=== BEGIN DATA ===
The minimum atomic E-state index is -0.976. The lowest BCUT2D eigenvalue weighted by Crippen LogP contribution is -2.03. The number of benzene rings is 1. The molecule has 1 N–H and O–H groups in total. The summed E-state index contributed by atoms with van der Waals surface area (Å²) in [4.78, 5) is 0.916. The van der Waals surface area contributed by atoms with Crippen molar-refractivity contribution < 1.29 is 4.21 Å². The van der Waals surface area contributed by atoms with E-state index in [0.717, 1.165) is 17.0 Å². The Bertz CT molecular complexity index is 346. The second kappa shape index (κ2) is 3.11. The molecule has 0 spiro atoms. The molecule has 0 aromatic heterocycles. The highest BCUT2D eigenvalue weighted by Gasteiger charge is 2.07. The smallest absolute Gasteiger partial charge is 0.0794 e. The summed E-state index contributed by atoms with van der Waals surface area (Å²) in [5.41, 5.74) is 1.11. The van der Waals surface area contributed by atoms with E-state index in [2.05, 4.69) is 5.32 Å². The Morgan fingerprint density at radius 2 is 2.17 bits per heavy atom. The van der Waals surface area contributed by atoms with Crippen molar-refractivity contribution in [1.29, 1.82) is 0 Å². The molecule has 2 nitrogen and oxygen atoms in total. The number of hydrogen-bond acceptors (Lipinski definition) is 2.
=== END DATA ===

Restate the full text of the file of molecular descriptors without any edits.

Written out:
The minimum atomic E-state index is -0.976. The lowest BCUT2D eigenvalue weighted by Crippen LogP contribution is -2.03. The number of benzene rings is 1. The molecule has 1 N–H and O–H groups in total. The summed E-state index contributed by atoms with van der Waals surface area (Å²) in [4.78, 5) is 0.916. The van der Waals surface area contributed by atoms with Crippen molar-refractivity contribution < 1.29 is 4.21 Å². The van der Waals surface area contributed by atoms with E-state index in [0.717, 1.165) is 17.0 Å². The Bertz CT molecular complexity index is 346. The second kappa shape index (κ2) is 3.11. The molecule has 0 spiro atoms. The molecule has 0 aromatic heterocycles. The highest BCUT2D eigenvalue weighted by Gasteiger charge is 2.07. The smallest absolute Gasteiger partial charge is 0.0794 e. The summed E-state index contributed by atoms with van der Waals surface area (Å²) in [5.41, 5.74) is 1.11. The van der Waals surface area contributed by atoms with E-state index in [2.05, 4.69) is 5.32 Å². The Morgan fingerprint density at radius 2 is 2.17 bits per heavy atom. The van der Waals surface area contributed by atoms with Crippen molar-refractivity contribution in [1.29, 1.82) is 0 Å². The molecule has 2 nitrogen and oxygen atoms in total. The number of hydrogen-bond acceptors (Lipinski definition) is 2.